In what’s been called the first “death by Web 2.0,” 42-year-old Briton Kevin Whitrick threatened to kill himself, then hanged himself live on a webcam on the video chat site Paltalk after users in an “insult” channel encouraged him to, reports the Evening Standard. (Chatters told the Standard they had thought he was kidding.) It’s a tragic event, but someone out there must be looking for the video. How could they get their hands on it?
For now, they can’t. There’s no footage of the event on YouTube, and any copy would almost certainly be deleted for violating the site’s terms of service. Those present in the webcam chat room during the hanging aren’t revealing their identities to the press. And according to BBC News, investigators have asked people not to distribute images of the hanging.
What would it take to break through the silence? Presumably one could log into PalTalk and start searching around for people who were in the room. (Good luck figuring out which of these rooms is the “insult” room.)
Photo from Evening Standard
“I don’t want a role as a traditional journalist now,” says ABC correspondent Amanda Congdon, “and I don’t believe I ever will in the future.”
The DuPont deal isn’t doing anything to endear Congdon to ABC News staffers, who have already complained to Radar about her low traffic, cloying online persona, and snotty posts on her blog about how lame ABC News’s website is.
Eventually the story hit the Huffington Post with the headline “ABC Videocaster Congdon Caught Working For DuPont On The Side.” But Congdon wasn’t “caught” — she had pointed to the ads on her blog, and she later wrote that ABC and HBO had approved the DuPont work.
It’s not typical for a journalist to do promo work on the side; it’s seen as a conflict of interest. Amanda argues that okay, if those are the rules then she’s not a traditional journalist. Those who’ve seen her interview Dan Rather and parade around as a “new media” queen may call that bullshit. Well, I have to take Amanda’s side. She doesn’t really buy into the whole “do research, cooperate with the studio giving you resources and access, act like a professional” deal. She’s not a journalist, she just plays one on TV.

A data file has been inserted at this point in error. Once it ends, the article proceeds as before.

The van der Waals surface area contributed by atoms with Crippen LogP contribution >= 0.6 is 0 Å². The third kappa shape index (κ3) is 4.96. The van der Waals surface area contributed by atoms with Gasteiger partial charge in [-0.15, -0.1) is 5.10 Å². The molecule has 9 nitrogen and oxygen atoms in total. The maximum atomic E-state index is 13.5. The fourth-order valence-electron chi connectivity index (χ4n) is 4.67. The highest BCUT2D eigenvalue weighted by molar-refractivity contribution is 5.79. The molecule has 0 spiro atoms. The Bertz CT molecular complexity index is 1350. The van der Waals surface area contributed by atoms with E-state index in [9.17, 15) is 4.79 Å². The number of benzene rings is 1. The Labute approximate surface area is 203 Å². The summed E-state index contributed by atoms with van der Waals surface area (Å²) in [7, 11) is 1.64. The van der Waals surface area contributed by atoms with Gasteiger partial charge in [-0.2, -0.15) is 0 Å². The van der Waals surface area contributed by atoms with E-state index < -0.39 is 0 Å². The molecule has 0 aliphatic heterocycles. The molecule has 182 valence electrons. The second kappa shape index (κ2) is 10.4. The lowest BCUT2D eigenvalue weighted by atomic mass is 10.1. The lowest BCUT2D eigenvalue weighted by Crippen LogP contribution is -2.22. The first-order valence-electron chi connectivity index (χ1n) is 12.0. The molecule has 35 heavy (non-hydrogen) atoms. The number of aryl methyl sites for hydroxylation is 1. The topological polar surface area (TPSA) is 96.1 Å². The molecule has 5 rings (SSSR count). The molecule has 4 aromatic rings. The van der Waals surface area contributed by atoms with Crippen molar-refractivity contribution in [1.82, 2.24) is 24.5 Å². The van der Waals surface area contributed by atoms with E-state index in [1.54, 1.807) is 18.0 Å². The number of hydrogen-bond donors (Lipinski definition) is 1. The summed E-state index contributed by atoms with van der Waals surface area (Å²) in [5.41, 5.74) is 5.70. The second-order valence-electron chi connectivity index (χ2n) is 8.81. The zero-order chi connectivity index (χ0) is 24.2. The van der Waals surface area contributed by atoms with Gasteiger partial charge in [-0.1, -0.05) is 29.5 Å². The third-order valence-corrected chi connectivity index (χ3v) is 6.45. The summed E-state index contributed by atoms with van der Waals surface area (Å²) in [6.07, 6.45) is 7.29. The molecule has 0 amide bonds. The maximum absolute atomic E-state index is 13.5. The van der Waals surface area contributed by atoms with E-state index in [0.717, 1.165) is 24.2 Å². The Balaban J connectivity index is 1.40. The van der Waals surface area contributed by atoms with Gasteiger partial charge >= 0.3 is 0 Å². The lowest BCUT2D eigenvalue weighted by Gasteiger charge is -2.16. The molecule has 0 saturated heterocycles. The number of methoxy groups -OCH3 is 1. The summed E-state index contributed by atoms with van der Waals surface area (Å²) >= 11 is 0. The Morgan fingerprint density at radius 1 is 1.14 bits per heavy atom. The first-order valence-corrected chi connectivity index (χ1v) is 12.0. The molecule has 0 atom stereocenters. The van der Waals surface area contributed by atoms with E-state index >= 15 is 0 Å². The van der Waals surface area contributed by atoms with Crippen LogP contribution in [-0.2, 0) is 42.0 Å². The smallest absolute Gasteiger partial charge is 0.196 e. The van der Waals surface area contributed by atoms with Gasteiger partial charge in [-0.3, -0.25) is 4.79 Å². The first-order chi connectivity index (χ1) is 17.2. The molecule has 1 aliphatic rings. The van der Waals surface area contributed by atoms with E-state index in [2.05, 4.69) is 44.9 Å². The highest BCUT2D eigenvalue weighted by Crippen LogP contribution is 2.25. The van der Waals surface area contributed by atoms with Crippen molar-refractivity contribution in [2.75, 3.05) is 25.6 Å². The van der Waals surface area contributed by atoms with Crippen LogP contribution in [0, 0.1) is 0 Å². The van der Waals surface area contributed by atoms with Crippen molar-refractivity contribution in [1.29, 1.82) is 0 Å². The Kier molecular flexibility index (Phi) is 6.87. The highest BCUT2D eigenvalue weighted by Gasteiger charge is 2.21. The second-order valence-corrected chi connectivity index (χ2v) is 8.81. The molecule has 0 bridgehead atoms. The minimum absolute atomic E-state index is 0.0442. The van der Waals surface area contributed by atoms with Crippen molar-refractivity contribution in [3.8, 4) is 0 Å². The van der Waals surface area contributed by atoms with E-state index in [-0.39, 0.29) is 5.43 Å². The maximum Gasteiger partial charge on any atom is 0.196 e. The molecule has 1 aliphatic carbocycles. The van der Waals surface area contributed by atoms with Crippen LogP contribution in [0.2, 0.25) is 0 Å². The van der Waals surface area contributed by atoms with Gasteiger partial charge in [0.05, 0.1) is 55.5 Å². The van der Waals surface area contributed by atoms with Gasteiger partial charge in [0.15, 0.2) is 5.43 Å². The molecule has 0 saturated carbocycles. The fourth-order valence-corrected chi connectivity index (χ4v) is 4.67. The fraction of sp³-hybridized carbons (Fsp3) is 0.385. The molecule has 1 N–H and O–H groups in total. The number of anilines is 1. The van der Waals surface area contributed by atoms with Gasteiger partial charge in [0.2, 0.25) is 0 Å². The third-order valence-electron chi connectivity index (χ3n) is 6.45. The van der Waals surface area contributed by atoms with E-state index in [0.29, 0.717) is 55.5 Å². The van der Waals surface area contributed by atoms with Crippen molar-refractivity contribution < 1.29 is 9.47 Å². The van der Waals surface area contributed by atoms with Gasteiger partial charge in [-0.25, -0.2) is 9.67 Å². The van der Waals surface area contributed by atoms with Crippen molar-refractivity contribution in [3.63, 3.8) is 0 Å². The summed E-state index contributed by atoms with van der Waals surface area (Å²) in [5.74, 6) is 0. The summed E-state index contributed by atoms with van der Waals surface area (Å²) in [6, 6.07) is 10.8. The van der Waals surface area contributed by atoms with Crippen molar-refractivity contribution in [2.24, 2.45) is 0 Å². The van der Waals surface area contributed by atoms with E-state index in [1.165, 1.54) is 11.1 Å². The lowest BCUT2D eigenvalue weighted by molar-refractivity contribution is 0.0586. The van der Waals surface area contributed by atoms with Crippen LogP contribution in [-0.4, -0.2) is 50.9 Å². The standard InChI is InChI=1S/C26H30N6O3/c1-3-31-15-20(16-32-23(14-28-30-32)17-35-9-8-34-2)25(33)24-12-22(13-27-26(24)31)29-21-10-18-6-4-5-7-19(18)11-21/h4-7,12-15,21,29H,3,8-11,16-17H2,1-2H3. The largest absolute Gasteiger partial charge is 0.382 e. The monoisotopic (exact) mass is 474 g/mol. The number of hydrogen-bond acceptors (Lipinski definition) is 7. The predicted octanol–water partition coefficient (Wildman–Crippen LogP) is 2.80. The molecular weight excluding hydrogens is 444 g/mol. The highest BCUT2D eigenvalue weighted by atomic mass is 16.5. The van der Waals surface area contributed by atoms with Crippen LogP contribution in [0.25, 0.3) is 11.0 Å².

Cute story. Read it for the pictures.
Remember when the tech blog TechCrunch was all done by founder Michael Arrington, and in even the sketchiest product review, you could at least count on him for some insider knowledge? Well the site’s gone big, and it ain’t that special any more.
Take this review of Dodgeball and Twitter, for example. Writer Blake Robinson has, like, four Twitter friends, and he clearly hasn’t used Dodgeball. He proves the ignorance of the two mass-messaging services with his own screenshots. Blake treats the two services as competitors, even though Dodgeball is used for announcing location and Twitter is used for quipping or microblogging. (In other words, you use Dodgeball to announce you’re at the bar. You use Twitter to repeat what your drunk friend just whispered to you.) In fact, many of Dodgeball’s core users joined Twitter and now use both services.
But back to this useless TechCrunch review. The facts are wrong (you can use something other than SMS with Dodgeball). The analysis is wrong (Facebook’s web-based business model would make a Twitter clone an annoying side project). It’s just rubbish, and it’s clogging up a site that’s usually quite useful for tech news scoops. So all that to say: until TechCrunch hires some reviewers who bother to use the product, don’t trust a TechCrunch product review.